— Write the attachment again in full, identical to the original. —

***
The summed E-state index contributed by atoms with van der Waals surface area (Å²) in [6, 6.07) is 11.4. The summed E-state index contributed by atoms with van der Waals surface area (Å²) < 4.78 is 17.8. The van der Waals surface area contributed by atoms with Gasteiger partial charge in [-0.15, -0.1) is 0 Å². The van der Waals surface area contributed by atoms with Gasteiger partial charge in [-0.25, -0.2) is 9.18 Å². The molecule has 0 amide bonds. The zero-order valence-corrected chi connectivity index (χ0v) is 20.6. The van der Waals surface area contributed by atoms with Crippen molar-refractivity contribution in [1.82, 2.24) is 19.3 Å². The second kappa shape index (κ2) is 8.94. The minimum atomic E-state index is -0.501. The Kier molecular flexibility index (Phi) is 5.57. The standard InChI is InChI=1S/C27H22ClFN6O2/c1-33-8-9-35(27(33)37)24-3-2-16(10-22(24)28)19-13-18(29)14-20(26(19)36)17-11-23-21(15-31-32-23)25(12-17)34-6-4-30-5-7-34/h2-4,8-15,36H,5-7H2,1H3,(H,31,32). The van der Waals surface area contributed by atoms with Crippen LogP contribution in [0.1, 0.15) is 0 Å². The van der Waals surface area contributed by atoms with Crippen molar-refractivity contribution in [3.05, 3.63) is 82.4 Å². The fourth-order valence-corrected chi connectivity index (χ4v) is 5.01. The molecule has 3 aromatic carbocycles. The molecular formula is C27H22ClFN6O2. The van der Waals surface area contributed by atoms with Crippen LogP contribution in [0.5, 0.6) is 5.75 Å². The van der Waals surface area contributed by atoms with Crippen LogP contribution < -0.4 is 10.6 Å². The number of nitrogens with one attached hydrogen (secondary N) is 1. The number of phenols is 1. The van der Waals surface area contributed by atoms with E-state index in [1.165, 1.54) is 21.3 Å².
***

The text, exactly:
The summed E-state index contributed by atoms with van der Waals surface area (Å²) in [6, 6.07) is 11.4. The summed E-state index contributed by atoms with van der Waals surface area (Å²) < 4.78 is 17.8. The van der Waals surface area contributed by atoms with Gasteiger partial charge in [-0.15, -0.1) is 0 Å². The van der Waals surface area contributed by atoms with Gasteiger partial charge in [-0.25, -0.2) is 9.18 Å². The molecule has 0 amide bonds. The zero-order valence-corrected chi connectivity index (χ0v) is 20.6. The van der Waals surface area contributed by atoms with Crippen molar-refractivity contribution in [1.82, 2.24) is 19.3 Å². The second kappa shape index (κ2) is 8.94. The minimum atomic E-state index is -0.501. The Kier molecular flexibility index (Phi) is 5.57. The standard InChI is InChI=1S/C27H22ClFN6O2/c1-33-8-9-35(27(33)37)24-3-2-16(10-22(24)28)19-13-18(29)14-20(26(19)36)17-11-23-21(15-31-32-23)25(12-17)34-6-4-30-5-7-34/h2-4,8-15,36H,5-7H2,1H3,(H,31,32). The van der Waals surface area contributed by atoms with Crippen LogP contribution in [0.1, 0.15) is 0 Å². The van der Waals surface area contributed by atoms with Crippen molar-refractivity contribution in [3.05, 3.63) is 82.4 Å². The fourth-order valence-corrected chi connectivity index (χ4v) is 5.01. The molecule has 3 aromatic carbocycles. The molecular formula is C27H22ClFN6O2. The van der Waals surface area contributed by atoms with Crippen LogP contribution in [0.5, 0.6) is 5.75 Å². The van der Waals surface area contributed by atoms with Crippen LogP contribution < -0.4 is 10.6 Å². The number of nitrogens with one attached hydrogen (secondary N) is 1. The number of phenols is 1. The van der Waals surface area contributed by atoms with E-state index in [1.165, 1.54) is 21.3 Å².